The Spellbinding Nautilus Pompilius
Nature's Perfect CreationClick thumbnail to view full-size
The Wondrous Living Fossil
One of the most fascinating creatures in the ocean is undoubtedly the “Chambered Nautilus,” a Cephalopod, in the family, Nautiladea, which has captured the imagination of scientists, mathematicians, poets, writers and musicians for thousands of years - as well as yours and mine.
You may remember that octopi, etc., are also Cephalopods, and the Nautilus is no different in many ways from the familiar, eight-armed and wily creature of story and legend. The main distinction is this chap lives entirely in a shell and has considerably more arms, or tentacles, as many as 90 in fact!
The wonder of the Nautilus is found inside his house, the large and camouflaged shell where he spends his long days - the creature can live for more than 20 years - exceptional for this family.
The 30 or so “camerae,” (chambers) of the adult shell form a perfect “logarithmic spiral,” from the tiniest at his birth from an egg, to the largest where he now lives. He seals each chamber behind him, leaving a narrow tunnel to his previous “rooms,” so that he can pump water in or out, using the whole shell as a flotation chamber.
There are about 7 other Nautilus in the oceans, but the Pompilius is by far the largest - up to 10” in diameter - and the one that has attracted all the attention, (size does count!). During their long history, evolution did flirt with huge Nautilus, up to 8-feet wide! But they were left behind in the fossil record while “junior” was natural selection’s pick.
The Nautilus are also called “living fossils” due to the great length of time from their beginnings in the in the Cambrian and Ordovician, 500 million years ago, from where they have hardly changed in the last 400 million years!! Heck, why would they? Efficient predators that can eat anything small enough to grab and tear up with their tough “beaks;” a rugged house that grows as they do and they can shut themselves in with a leathery “door?” and…no rent! Four-fifths of the worlds surface their playground? No reason to change any more, they are one of evolution’s outstanding success stories.
Another fact that has determined the continued existence of the creature is its ability to live quite deep under the surface. It commonly lives at around 200 to 400 feet, which puts it out of reach for casual fishermen and most scuba-divers, but the shell has been tested at depths of nearly 2,500 feet before the structure imploded! At 3000 feet depth, the pressure is 90 atmospheres, or about 1500 pounds per square inch! Imagine, then, the nightmare squeeze in this stygean darkness! Indeed, even the Nautilus could not live and function at these depths, as scientists proved; it would be crushed, but what strength is inherent in this shell! Which is why submarine vessels have been named “Nautilus,” in the creature‘s honour.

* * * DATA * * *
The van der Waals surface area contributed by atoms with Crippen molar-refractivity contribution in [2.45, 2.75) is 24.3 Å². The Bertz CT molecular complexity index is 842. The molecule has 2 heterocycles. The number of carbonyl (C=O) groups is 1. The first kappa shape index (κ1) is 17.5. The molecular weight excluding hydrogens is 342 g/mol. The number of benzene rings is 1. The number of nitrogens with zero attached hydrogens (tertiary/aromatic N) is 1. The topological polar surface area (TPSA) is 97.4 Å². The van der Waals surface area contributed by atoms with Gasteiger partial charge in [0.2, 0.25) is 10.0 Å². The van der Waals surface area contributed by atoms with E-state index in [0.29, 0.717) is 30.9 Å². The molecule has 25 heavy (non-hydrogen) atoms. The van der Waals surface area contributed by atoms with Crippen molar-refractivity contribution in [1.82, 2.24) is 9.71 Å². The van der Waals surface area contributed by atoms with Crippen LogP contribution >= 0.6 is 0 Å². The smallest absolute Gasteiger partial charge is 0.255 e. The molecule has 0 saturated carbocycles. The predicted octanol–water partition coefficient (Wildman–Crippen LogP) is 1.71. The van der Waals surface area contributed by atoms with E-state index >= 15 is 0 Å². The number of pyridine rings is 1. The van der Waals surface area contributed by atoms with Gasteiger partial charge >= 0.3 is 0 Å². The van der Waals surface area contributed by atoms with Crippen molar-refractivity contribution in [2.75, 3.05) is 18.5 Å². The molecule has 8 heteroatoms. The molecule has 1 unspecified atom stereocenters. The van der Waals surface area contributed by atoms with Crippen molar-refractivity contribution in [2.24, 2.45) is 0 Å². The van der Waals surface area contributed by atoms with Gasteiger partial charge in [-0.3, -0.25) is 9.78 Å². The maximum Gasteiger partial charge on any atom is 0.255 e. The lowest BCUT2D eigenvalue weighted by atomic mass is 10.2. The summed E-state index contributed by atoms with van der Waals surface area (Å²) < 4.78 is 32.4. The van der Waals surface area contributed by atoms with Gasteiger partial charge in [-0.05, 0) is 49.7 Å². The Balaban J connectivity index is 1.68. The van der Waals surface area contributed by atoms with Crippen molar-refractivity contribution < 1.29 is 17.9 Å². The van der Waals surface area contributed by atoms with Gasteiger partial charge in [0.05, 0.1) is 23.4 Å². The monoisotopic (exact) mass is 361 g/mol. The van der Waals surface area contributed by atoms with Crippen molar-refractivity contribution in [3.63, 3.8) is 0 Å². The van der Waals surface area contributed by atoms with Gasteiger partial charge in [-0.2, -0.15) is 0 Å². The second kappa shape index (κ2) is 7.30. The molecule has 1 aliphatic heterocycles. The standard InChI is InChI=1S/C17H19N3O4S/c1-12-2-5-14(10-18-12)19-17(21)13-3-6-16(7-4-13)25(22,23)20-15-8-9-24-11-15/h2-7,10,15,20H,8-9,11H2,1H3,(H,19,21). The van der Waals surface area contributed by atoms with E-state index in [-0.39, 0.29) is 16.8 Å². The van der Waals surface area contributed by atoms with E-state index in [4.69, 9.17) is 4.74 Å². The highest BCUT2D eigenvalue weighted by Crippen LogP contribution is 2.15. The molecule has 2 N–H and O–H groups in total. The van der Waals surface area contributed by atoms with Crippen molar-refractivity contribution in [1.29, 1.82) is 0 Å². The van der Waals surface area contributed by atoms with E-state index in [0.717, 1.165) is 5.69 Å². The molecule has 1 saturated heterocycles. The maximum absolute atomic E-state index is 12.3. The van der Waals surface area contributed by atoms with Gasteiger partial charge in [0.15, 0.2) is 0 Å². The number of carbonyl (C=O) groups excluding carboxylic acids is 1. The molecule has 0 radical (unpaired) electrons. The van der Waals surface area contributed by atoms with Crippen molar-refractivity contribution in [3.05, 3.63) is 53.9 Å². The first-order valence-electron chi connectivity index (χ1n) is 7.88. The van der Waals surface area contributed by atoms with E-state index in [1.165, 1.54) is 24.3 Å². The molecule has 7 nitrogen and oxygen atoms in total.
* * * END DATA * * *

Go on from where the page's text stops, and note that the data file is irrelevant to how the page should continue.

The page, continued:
Unlike his brother octopi and squid, the tentacles of the Nautilus don’t have suckers nor teeth, but hardened ridges which they use for grasping their prey. They have large eyes like octopi which are visible when the creature is feeding, but they really don’t see very well, and rely a lot on their sense of smell. As they expend a lot of energy moving their large, clumsy house around and catching swift moving prey, they generally eat but once per month. How about the “Nautilus Diet,” someone? How compelling, to live and love without having to worry about Tesco’s draconian bills all the time, and at the end, eat a whole roasted steer!
The inside of the Nautilus’ shell is as wondrous as the outside: lined with a pearly opalescence and washed daily by the sea as the creature changes levels; the beautiful, hard substance has been sought to make valuable objects for centuries. Surely, only the Nautilus’ deep water territory has saved it from becoming extinct many times over as small manufacturers clamour for its shell, as well as collectors who must have one or more. This might not last, however; “CITES” does not protect them, and countries are only beginning to realise their precarious position in a world quickly devouring all its resources: animal and mineral. Indonesia has banned the taking of the creature for more than 20 years, but these bans mean little if they cannot be enforced (witness the tiger and the whales). What a tragedy if this incredible survivor of 500 million years should disappear in a few more decades.
Especially is its demise was occasioned by a malignant, insensitive ape which has only been here five minutes in geographical time.
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